Image: Wikimedia Commons/ Derek Harper

Universities call for extra funding for mental health services during the pandemic

With new figures showing uptake of a scheme launched by the higher education regulator, universities are calling on the government to provide more funding for their student mental health services. 

The Covid-19 pandemic has led to overstretched student services, with demand for the services increasing fourfold. In June 2020, the Office for Students (OfS) announced a £3 million online platform, Student Space, designed to provide high quality mental health support for students who are struggling with the pandemic, with the website promising “immediate help for students in distress” in England and Wales. 

The website aims to support students through text support, phone counselling and guided cognitive behavioural therapy. However, official data from the OfS shows that from August to 6 December, only 398 students used the one-to-one service. This is in contrast to about 25,000 students a month who have had support from their own university mental health services.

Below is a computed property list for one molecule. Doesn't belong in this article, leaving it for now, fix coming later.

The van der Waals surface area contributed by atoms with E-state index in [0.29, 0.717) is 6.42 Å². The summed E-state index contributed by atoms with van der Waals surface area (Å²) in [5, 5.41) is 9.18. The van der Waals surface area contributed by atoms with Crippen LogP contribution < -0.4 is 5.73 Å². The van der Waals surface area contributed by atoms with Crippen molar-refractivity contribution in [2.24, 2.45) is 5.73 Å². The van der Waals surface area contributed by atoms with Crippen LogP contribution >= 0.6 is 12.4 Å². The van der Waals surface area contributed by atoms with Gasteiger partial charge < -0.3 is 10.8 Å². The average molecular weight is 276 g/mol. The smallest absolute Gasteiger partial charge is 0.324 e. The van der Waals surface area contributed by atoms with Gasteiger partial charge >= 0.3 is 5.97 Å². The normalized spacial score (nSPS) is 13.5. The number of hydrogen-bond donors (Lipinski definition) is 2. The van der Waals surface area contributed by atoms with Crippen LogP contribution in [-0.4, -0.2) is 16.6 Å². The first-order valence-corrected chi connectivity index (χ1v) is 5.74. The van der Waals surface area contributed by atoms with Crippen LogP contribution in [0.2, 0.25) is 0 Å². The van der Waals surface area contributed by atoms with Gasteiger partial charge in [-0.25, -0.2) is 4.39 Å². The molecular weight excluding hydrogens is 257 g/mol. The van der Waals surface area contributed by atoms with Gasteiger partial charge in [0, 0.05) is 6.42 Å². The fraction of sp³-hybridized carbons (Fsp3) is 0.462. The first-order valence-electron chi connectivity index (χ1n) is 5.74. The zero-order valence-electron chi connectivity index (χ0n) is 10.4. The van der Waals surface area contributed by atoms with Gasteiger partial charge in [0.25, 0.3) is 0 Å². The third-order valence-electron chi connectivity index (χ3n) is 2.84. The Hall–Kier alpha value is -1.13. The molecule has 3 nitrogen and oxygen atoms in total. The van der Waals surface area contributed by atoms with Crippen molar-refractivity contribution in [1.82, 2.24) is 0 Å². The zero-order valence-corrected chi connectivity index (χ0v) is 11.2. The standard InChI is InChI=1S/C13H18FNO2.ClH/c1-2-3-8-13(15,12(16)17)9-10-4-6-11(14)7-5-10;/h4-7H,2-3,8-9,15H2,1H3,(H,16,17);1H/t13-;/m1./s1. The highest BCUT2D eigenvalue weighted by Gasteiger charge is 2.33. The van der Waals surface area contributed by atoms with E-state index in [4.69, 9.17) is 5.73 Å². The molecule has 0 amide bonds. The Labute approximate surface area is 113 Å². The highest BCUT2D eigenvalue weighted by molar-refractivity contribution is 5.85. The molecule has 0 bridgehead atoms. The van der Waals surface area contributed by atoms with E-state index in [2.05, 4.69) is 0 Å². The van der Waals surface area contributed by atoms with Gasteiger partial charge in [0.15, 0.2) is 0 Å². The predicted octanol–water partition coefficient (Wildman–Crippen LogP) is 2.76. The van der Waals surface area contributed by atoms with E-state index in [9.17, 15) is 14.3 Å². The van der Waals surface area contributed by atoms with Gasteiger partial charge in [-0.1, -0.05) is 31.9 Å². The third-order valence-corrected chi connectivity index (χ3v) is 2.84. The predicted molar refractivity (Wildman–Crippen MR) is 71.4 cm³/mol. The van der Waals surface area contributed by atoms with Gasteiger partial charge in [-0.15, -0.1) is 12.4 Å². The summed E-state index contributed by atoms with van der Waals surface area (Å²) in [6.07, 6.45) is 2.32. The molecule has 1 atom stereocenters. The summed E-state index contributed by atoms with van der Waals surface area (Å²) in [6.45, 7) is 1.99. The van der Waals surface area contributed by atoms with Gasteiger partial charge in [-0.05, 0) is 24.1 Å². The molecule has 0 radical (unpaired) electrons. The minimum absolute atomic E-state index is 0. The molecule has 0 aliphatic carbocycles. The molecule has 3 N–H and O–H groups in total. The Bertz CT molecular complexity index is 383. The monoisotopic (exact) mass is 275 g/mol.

Levi Pay, a higher education consultant who reviews mental health services, suggested that it is going to be hard for the new service to connect with students, calling the number of students using the online platform “pretty dismal”. 

“If you want to invest in student mental health during the pandemic it seems obvious to me that you should bolster the services students are already turning to, rather than creating a new service from scratch.”   

Both the Scottish and Welsh governments have announced new funding to bolster university health services, and this has led to an outcry from universities in England who express their anger about not being provided increased funding for their own services. 

If you want to invest in student mental health during the pandemic it seems obvious to me that you should bolster the services students are already turning to, rather than creating a new service from scratch

– Levi Pay, higher education consultant

Professor Steve West, vice-chancellor of the University of the West of England, said: “My simple ask to the minister is to match the funding that institutions in the devolved administrations are receiving.”

The vice-chancellor added that universities are expecting to experience worse rates of mental health between the months of January and April, when there is a usual increase in self-harm and suicide in the UK. 

Despite being proud of the online platform, Student Minds, the charity that runs Student Space, agrees that there needs to be increased funding in specialist services for students at their universities. 

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